Commemorative painting on glass of the attack on the crowd by yeomanry with sabres drawn

It’s taken 200 years but Manchester is finally going to get a proper memorial to mark the Peterloo Massacre of 1819. Conceptual installation artist Jeremy Deller’s design has just won the approval of the council’s planning committee after a degree of haggling.

With the August bicentenary of the massacre, fast approaching, Deller’s work will be installed outside the city’s convention centre near to the site of the unprovoked attack on a crowd of 60,000 gathered peacefully in St Peter’s Field.

Deller’s £1 million memorial will include the names of the 18 people who were killed when magistrates ordered local militia to charge the crowd with sabres drawn. Another 700 were injured, a quarter of them women, by the time the area had been cleared.

The artist himself, a Turner prize winner, is no stranger to depicting confrontations between struggling workers and the state. In 2001, he made a recreation at Tate Britain of the Battle of Orgreave in 1984 when miners fighting for jobs were met by mounted police charges.

At present, all there is to show that an historic moment in the struggle for the vote and democracy took place in Manchester is a tiny plaque on the wall outside what was the Free Trade Hall and is now a 5 star hotel! And that was only put up in 2007.

Deller has succeeded where others have failed. In 1870, just after the Reform Act that gave some working-class men the vote for the first time, the city fathers (no women were on the council), commissioned Ford Madox Brown, the pre-Raphaelite artist, to design some murals marking Peterloo. They were to adorn the corridors of the town hall. But his proposals were considered “too controversial”.

Monday on August 16, 1819 was a sunny day and the famous radical orator Henry Hunt was due to speak in favour of the right to representation. An estimated half of Manchester’s population gathered, along with thousands of weavers, some of whom had marched up to 30 miles from nearby cotton towns. Those who worked in the new textile factories had gone on strike in defiance of notorious anti-union Combination Acts in order to be there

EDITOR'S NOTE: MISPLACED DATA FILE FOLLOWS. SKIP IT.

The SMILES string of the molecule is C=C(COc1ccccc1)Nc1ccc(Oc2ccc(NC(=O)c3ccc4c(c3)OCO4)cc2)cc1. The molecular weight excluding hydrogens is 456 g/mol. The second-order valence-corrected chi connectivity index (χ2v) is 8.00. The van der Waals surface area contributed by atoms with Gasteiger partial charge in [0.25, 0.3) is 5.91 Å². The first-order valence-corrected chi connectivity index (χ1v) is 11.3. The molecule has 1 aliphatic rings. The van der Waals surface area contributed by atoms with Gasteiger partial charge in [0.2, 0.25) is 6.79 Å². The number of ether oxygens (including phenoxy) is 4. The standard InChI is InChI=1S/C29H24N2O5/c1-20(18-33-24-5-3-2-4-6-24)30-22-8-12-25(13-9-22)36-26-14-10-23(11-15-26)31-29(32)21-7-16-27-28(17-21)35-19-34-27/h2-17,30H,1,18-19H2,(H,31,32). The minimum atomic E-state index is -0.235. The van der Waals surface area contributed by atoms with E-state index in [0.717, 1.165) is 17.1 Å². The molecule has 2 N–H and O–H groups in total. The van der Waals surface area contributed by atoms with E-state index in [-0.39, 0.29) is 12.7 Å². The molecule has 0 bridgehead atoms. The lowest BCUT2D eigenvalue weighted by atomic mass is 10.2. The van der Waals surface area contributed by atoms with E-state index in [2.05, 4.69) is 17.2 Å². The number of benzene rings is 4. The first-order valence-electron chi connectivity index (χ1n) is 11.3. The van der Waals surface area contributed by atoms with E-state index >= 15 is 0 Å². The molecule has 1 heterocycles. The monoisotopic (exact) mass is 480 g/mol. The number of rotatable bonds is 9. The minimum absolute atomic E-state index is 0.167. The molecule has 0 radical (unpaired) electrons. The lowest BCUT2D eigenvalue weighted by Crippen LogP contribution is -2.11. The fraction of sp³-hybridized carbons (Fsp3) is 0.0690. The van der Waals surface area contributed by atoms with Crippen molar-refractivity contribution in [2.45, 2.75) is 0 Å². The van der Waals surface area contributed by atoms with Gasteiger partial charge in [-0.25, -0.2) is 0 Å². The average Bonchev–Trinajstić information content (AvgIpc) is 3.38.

Manchester at that time had no MP while tiny villages had two. Indeed, only about 2% of the country’s entire population had the vote and seats in Parliament owed little to popular backing and much to the power, corruption and money of the gentry in the countryside.

After almost 20 years of war with revolutionary France, the emerging industrial working class driven into cites and into toiling for others, was suffering falling wages and rising prices for food because of laws which kept the price of corn artificially high.

Resistance was well established in the North West. In 1808, Manchester weavers took action against the price of food and clashed with the army. In 1817,  weavers set out on a march from Manchester to London to bring their plight to the attention of the monarchy and to protest against the suspension of habeas corpus, which meant anyone could be held without trial. Carrying only a blanket for warmth, they were brutally repressed and never made it to the capital.

Against this background of social and economic hardship, representation at Westminster, which until then had been a campaign led by the radical middle-classes, began to draw support from workers. This combination terrified the ruling elites. A reactionary Tory government (not much change there!) led by the Earl of Liverpool lived in fear of a mass uprising and what an extension of the franchise would lead to.

When news of the planned gathering in Manchester reached the authorities they were determined to crush it. Power outside London resided with the local magistrates. They put together a yeomanry of local businessmen, fired them up with drink and sent them into action against the meeting.